I realized my plan for an electrified chandelier over the tub was not going to happen, I had not even thought about the code, so I just thought it was a nice article to let you know about to keep you all protected too!
Electricity and Bathroom Chandeliers
This is why very special, sealed light fixtures are used in pools and spas.
It is why special shower rated recessed cans are used over tubs and showers.
We all learned, in grade school, that electricity and water are a potentially deadly combination. And yet, we still see pictures like this on design blogs, and in magazines.
Many of these images are absolutely stunning, and are the work of very gifted stylists. There is a big difference, however, in a space that has been styled to look pretty in a picture, and a space designed for living.
It is highly likely that the chandeliers in the spaces shown above were lowered for the photo shoots, and raised or removed afterward. At least, that’s what I would prefer to believe…
The National Electric Code, in the United States, reads:
410.4(D) Bathtub and Shower Areas. No parts of cord-connected luminaires (fixtures), hanging luminaires (fixtures), lighting track, pendants, or ceiling-suspended (paddle) fans shall be located within a zone measured 900 mm (3 ft) horizontally and 2.5 m (8 ft) vertically from the top of the bathtub rim or shower stall threshold. This zone is all encompassing and includes the zone directly over the tub or shower stall.
Baths and showers are considered wet locations, and there is risk of steam from your bath condensing on the fixture, creating a short that could make the entire fixture “hot”. Additionally, just the tiniest little splash of water could result in a hot bulb shattering, and sprinkling the tub with tiny shards of broken glass!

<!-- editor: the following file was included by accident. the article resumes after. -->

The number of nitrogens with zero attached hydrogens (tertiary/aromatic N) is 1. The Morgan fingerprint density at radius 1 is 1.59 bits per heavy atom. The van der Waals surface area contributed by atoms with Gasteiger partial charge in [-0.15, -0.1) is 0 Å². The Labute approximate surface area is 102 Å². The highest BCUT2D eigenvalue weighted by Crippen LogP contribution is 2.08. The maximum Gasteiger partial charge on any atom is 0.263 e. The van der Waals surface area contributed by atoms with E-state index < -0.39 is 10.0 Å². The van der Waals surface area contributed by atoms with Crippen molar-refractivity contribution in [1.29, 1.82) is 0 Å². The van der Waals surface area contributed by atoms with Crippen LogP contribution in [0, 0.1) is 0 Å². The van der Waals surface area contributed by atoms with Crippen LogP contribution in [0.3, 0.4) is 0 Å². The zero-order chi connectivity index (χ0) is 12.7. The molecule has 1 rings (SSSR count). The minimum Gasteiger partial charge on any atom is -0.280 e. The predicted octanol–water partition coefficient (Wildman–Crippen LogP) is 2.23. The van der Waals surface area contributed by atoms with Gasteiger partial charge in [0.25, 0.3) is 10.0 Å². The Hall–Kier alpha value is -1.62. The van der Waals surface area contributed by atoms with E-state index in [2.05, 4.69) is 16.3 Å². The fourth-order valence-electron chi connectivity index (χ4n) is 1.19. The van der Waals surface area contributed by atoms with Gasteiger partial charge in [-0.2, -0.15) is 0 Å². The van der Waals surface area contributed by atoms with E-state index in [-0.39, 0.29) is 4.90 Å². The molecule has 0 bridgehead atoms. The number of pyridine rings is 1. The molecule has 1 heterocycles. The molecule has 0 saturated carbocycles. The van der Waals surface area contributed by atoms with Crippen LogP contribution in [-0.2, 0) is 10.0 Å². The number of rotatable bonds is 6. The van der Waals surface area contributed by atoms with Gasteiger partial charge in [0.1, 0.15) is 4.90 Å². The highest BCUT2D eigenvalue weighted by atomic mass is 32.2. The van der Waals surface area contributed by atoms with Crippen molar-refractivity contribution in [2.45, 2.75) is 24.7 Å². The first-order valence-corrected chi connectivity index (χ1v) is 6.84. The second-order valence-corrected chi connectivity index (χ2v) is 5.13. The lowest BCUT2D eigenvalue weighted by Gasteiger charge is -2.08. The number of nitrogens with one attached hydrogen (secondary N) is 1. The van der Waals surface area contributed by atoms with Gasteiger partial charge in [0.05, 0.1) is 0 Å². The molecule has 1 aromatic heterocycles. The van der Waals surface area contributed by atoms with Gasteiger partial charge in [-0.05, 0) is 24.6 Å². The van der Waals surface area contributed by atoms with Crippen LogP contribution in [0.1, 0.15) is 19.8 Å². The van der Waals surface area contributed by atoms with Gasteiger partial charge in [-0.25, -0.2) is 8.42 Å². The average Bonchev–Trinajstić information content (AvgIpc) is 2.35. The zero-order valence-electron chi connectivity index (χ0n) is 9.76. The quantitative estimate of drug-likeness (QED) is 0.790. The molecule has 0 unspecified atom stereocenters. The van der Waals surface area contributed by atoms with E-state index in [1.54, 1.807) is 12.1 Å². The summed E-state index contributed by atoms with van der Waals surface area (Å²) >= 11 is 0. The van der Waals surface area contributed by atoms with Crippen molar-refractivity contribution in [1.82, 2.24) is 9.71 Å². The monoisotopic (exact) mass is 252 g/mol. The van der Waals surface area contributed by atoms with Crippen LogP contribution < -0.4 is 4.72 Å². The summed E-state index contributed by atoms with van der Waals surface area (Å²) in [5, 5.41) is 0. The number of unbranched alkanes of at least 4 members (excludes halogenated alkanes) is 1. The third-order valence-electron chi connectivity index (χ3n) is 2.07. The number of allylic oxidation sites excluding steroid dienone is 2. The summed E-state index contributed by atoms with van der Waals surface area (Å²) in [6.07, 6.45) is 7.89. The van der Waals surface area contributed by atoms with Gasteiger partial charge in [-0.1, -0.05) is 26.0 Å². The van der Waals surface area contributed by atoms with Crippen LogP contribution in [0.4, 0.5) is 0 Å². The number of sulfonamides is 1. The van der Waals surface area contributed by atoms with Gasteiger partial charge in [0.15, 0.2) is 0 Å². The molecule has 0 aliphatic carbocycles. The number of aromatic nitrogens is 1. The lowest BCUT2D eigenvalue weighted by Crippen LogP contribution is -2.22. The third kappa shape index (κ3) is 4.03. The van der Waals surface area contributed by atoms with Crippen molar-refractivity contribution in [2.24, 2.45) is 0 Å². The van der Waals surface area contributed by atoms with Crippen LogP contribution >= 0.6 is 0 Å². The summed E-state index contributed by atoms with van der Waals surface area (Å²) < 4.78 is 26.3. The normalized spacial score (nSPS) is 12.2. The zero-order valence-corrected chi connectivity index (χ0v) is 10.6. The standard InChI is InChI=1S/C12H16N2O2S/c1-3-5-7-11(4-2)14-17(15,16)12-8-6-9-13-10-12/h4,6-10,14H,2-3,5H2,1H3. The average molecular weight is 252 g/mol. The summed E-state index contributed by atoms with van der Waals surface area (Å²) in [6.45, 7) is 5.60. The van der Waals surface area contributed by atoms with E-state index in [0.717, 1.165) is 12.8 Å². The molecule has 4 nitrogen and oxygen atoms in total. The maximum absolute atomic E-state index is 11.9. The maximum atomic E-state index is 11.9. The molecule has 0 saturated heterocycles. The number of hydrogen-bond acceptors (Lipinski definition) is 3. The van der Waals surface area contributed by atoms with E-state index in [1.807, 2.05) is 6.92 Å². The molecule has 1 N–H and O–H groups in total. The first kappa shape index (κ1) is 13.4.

Ok, ok, YOU of course won’t EVER think of doing that, but what about your house guests? Another point to think of: Working day-to-day in a lighting showroom and seeing first-hand what a mess it is when a light bulb breaks, I for sure don’t want to share my bath water with those little sharp pieces! A single drop of water hitting a lit bulb can easily cause a light to burst.
Chances are, if you live in a jurisdiction that has adopted a building code, NEC410.4(D), or something similar, is being enforced.
your tub, you may want to verify their professional
credentials, as well as check into your local codes.
It is remotely possible that your local building codes (or lack of) will permit the installation, but most qualified design professionals will still advise against it for safety and liability issues.
If you really want to “romance the bathtub”, how about this lovely mosquito net — or some candles?
Of course, you can use a chandelier in the bathroom, just remember to keep at least eight feet between the top of the tub and the bottom of the hanging fixture or stay at least three feet away from the “footprint” of the tub, if you want it to pass the electrical inspection.
= Good Design
This is just a little food for thought, as you peruse books, magazines, and blogs that may feature these types of installations.